propagating monstera adansonii

So, just start off with your long vine, and cut it into as many cuttings as you want. Here is a long vine that I’m holding up before I cut it up.

propagating monstera adansonii

Then simply cut up as many cuttings as you want. Here is an example of where to cut. You’ll want to cut a little bit below each node.

monstera adansonii propagation

But remember to keep at least one node and one leaf on each final cutting, like in the photo below.

monstera adansonii propagation

Finally place all the cuttings in a vase and change the water regularly. Bare minimum once a week. If the water appears to get dirty, then change the water more frequently.

The cuttings should root fairly quickly and should appear right at the node that is under water.

You should start to see beautiful white roots showing up within a handful of weeks or less. Once the roots are about an inch long (2.5cm) or so, you can pot them up.

If they get a bit longer, don’t worry. Pot them up anyway. So many people get so worried about the water to soil transition. Don’t be a barrier to yourself. Just do it!

I’m going to use my cuttings to plant back into the original pot that my plant is growing in, in order to make it fuller. Or you can use them to start brand new plants.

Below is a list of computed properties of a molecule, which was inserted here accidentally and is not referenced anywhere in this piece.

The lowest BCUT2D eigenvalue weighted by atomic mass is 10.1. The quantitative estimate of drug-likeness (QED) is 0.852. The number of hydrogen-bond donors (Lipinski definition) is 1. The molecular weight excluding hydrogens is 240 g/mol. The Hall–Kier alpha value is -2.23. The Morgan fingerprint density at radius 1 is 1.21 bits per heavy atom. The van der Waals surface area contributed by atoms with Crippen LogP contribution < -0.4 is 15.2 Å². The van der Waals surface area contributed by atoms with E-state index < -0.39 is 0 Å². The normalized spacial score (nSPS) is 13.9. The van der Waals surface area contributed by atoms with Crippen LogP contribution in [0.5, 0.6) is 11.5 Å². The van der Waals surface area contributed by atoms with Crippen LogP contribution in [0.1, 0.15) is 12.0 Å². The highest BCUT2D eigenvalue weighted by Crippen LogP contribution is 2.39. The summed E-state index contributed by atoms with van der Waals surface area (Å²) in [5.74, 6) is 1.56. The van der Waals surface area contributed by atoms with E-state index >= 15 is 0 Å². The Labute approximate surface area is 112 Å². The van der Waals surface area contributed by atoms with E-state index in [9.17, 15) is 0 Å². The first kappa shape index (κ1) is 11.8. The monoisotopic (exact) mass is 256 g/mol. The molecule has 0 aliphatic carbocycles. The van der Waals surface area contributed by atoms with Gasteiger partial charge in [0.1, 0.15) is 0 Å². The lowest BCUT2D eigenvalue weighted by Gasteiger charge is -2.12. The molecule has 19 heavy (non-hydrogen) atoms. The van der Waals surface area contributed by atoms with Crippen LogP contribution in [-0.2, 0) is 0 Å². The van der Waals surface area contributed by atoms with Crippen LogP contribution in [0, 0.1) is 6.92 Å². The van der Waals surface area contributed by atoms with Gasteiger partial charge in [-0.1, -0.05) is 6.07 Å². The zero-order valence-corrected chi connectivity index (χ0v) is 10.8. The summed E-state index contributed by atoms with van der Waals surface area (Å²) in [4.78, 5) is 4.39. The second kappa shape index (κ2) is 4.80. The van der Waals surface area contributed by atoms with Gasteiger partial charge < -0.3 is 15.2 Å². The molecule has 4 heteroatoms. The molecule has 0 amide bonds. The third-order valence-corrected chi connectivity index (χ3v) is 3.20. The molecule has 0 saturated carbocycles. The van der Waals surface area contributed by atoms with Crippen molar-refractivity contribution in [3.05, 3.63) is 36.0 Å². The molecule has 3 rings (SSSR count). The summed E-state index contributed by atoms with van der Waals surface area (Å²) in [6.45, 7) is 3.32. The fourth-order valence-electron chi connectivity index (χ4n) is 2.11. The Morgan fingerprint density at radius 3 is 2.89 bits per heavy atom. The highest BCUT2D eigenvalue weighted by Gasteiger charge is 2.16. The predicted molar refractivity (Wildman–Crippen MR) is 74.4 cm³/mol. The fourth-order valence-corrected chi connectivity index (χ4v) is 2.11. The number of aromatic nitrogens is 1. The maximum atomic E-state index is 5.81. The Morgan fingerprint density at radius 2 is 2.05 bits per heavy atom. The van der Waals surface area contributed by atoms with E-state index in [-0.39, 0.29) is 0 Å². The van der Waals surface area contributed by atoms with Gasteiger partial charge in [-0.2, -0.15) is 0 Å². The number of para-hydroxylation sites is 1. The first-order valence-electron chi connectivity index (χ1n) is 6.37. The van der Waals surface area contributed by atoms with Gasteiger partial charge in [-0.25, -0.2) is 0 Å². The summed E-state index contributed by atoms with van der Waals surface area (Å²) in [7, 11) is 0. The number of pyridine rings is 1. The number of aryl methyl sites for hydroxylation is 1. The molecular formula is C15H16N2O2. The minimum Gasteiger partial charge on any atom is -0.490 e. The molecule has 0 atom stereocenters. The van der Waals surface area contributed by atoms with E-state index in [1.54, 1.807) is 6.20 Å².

Take a look at the before and after photo below. I started out with the cuttings on the left hand side that I received from a friend, and the right side is about two years later.

On the right side, I had even pruned that plant multiple times. With the cuttings, I planted some back into the same pot, and gave others away. It’s a really vigorous, fast-growing plant!

If you want a bushier, fuller plant from the beginning, you will have to plant several cuttings into a pot. If you only use one or two cuttings, you will be waiting forever and you may never get the look you’re going after.

If you want to create a climbing plant, check out my blog post on how you can make your own moss pole. You can easily train your plant to climb and it looks beautiful too!

If you enjoy water propagation, be sure not to miss my post on the best houseplants to propagate in water.


You can use any type of pot for your plant, as long as it has drainage holes. Keep in mind though that the material that your pot is made of will have a big effect on how quickly your potting mix dries out.